I’m not sponsored by HobbyKing or any of their brands (Turnigy, TrackStar, Quanum, etc.), but I’ve found that they’ve been a boon for someone getting back into any radio control hobby on a budget.

Truth-be-told, I feel like more of a product tester than anything. That is sort of what sponsored drivers/pilots do anyway: they get access to the newest stuff for testing and feedback.

I just do testing and feedback on the stuff I buy, and since it’s so darn cheap I don’t really mind.

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Dear hobby shop owners and employees,

This is a plea, asking you to get to know your competition. If you don’t know what a Turnigy 9x or an XT60 is, you’ve become a slave to your distributors, and your customers are likely going to leave you behind. There is an enterprising young man named Anthony Hand who moved to China and started a company called HobbyKing. You should pay attention to what they’re doing as they’re rewriting the rules of radio control hobbies.

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If you haven’t yet purchased a Turnigy 9x, you might want to instead consider the 9XRPro which already has upgraded firmware, backlit screen, expandable memory, and is telemetry ready. Or even better get the Taranis X9D which has built-in telemetry and supports s-bus protocol for super-fast response.

But if you already have a Turnigy 9x or got one on the cheap, here are a few things you should do to it right away as they’re all free or very inexpensive and will make your 9x experience much better.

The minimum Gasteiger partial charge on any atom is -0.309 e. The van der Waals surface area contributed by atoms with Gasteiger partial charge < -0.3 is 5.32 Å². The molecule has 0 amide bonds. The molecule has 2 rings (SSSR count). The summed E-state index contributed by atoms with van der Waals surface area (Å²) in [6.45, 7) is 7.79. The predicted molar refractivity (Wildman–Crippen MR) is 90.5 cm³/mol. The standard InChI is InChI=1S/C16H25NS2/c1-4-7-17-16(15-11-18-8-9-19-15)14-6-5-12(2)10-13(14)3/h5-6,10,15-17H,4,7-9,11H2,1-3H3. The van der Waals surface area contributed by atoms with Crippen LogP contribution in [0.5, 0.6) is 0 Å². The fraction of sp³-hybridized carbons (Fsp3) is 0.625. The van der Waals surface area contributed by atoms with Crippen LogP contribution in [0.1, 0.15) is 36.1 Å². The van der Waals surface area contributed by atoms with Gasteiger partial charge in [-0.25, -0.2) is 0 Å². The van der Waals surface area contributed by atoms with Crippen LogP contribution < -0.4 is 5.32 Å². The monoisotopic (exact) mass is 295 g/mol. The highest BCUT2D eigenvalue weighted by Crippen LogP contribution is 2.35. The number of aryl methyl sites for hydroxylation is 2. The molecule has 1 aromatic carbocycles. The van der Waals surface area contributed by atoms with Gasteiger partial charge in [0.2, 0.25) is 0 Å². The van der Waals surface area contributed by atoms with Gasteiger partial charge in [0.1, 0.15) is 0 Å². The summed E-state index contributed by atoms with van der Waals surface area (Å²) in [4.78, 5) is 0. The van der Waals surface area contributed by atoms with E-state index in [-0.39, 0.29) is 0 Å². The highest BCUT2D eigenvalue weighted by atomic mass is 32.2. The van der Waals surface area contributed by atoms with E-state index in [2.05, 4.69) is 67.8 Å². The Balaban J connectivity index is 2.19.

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So, I started a new job. Besides actually leaving my home to at least occasionally go into the office, the other big change is I’ve been given a brand-spanking-new MacBook Pro to use (our shop is a part of the Apple Consultant Network).

While using Linux professionally for the last 13 years is sort of coming to an end, Linux certainly isn’t going away from my life, especially after using it almost exclusively at home for 20 years.

The MacBook is still a BSD unix system at heart – with some great hardware, and a lovely, albeit sometimes frustrating, user interface laid on top. Mac enthusiasts might abhor that the only application I set to launch on boot is the terminal. This article is not for them, because in old-school fashion I’m going to cover installing and using Emacs and some other extras in OSX.

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